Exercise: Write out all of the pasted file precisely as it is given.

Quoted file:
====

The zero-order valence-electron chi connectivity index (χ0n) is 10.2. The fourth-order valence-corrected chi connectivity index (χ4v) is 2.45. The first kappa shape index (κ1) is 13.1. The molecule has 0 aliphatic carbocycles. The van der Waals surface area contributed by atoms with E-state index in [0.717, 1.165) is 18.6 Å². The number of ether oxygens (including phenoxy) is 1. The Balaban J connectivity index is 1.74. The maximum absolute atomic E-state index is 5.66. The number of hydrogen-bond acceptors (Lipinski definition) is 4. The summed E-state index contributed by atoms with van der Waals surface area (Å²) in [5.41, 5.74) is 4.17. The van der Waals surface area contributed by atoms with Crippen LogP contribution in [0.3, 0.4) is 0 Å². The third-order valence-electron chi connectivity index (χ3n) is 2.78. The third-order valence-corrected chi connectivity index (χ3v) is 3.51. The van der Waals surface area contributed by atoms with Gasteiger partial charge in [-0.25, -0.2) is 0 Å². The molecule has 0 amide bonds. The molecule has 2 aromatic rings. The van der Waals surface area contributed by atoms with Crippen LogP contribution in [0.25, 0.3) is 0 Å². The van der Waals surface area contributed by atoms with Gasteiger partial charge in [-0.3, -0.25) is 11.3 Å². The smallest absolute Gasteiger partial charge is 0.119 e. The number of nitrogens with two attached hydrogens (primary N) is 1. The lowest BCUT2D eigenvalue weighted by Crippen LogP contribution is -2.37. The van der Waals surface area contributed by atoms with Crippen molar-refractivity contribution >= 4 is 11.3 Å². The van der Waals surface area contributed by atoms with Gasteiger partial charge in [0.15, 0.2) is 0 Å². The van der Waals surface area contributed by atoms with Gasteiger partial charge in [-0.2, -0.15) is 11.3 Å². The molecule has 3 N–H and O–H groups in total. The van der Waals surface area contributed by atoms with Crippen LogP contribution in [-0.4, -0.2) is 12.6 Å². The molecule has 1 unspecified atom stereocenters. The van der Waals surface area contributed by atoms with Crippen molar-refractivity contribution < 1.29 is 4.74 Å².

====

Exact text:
The zero-order valence-electron chi connectivity index (χ0n) is 10.2. The fourth-order valence-corrected chi connectivity index (χ4v) is 2.45. The first kappa shape index (κ1) is 13.1. The molecule has 0 aliphatic carbocycles. The van der Waals surface area contributed by atoms with E-state index in [0.717, 1.165) is 18.6 Å². The number of ether oxygens (including phenoxy) is 1. The Balaban J connectivity index is 1.74. The maximum absolute atomic E-state index is 5.66. The number of hydrogen-bond acceptors (Lipinski definition) is 4. The summed E-state index contributed by atoms with van der Waals surface area (Å²) in [5.41, 5.74) is 4.17. The van der Waals surface area contributed by atoms with Crippen LogP contribution in [0.3, 0.4) is 0 Å². The third-order valence-electron chi connectivity index (χ3n) is 2.78. The third-order valence-corrected chi connectivity index (χ3v) is 3.51. The van der Waals surface area contributed by atoms with Gasteiger partial charge in [-0.25, -0.2) is 0 Å². The molecule has 0 amide bonds. The molecule has 2 aromatic rings. The van der Waals surface area contributed by atoms with Crippen LogP contribution in [0.25, 0.3) is 0 Å². The van der Waals surface area contributed by atoms with Gasteiger partial charge in [-0.3, -0.25) is 11.3 Å². The smallest absolute Gasteiger partial charge is 0.119 e. The number of nitrogens with two attached hydrogens (primary N) is 1. The lowest BCUT2D eigenvalue weighted by Crippen LogP contribution is -2.37. The van der Waals surface area contributed by atoms with Crippen molar-refractivity contribution >= 4 is 11.3 Å². The van der Waals surface area contributed by atoms with Gasteiger partial charge in [0.15, 0.2) is 0 Å². The van der Waals surface area contributed by atoms with Gasteiger partial charge in [-0.2, -0.15) is 11.3 Å². The molecule has 3 N–H and O–H groups in total. The van der Waals surface area contributed by atoms with Crippen LogP contribution in [-0.4, -0.2) is 12.6 Å². The molecule has 1 unspecified atom stereocenters. The van der Waals surface area contributed by atoms with Crippen molar-refractivity contribution < 1.29 is 4.74 Å².